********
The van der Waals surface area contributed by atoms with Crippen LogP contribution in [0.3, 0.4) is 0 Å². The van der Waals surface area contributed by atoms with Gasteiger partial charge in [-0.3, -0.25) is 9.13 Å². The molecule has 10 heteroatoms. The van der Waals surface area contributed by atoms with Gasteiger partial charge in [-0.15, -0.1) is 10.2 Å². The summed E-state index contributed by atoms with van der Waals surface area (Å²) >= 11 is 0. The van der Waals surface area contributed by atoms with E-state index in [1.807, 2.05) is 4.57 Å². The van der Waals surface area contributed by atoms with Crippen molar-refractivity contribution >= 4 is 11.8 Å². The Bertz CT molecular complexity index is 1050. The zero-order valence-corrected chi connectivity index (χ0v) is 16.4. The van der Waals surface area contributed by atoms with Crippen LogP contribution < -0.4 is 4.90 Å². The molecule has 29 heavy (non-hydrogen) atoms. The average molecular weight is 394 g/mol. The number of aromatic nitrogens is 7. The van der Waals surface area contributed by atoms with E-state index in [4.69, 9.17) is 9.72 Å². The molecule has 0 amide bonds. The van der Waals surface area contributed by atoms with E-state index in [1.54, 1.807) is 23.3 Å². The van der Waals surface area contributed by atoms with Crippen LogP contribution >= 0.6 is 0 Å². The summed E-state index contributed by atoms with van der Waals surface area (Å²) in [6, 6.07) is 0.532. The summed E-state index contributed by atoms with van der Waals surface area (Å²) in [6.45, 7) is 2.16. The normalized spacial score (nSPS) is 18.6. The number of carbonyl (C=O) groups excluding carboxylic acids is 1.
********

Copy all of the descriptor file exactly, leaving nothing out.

The van der Waals surface area contributed by atoms with Crippen LogP contribution in [0.3, 0.4) is 0 Å². The van der Waals surface area contributed by atoms with Gasteiger partial charge in [-0.3, -0.25) is 9.13 Å². The molecule has 10 heteroatoms. The van der Waals surface area contributed by atoms with Gasteiger partial charge in [-0.15, -0.1) is 10.2 Å². The summed E-state index contributed by atoms with van der Waals surface area (Å²) >= 11 is 0. The van der Waals surface area contributed by atoms with E-state index in [1.807, 2.05) is 4.57 Å². The van der Waals surface area contributed by atoms with Crippen molar-refractivity contribution >= 4 is 11.8 Å². The Bertz CT molecular complexity index is 1050. The zero-order valence-corrected chi connectivity index (χ0v) is 16.4. The van der Waals surface area contributed by atoms with Crippen LogP contribution < -0.4 is 4.90 Å². The molecule has 29 heavy (non-hydrogen) atoms. The average molecular weight is 394 g/mol. The number of aromatic nitrogens is 7. The van der Waals surface area contributed by atoms with E-state index in [4.69, 9.17) is 9.72 Å². The molecule has 0 amide bonds. The van der Waals surface area contributed by atoms with E-state index in [1.54, 1.807) is 23.3 Å². The van der Waals surface area contributed by atoms with Crippen LogP contribution >= 0.6 is 0 Å². The summed E-state index contributed by atoms with van der Waals surface area (Å²) in [6, 6.07) is 0.532. The summed E-state index contributed by atoms with van der Waals surface area (Å²) in [6.45, 7) is 2.16. The normalized spacial score (nSPS) is 18.6. The number of carbonyl (C=O) groups excluding carboxylic acids is 1.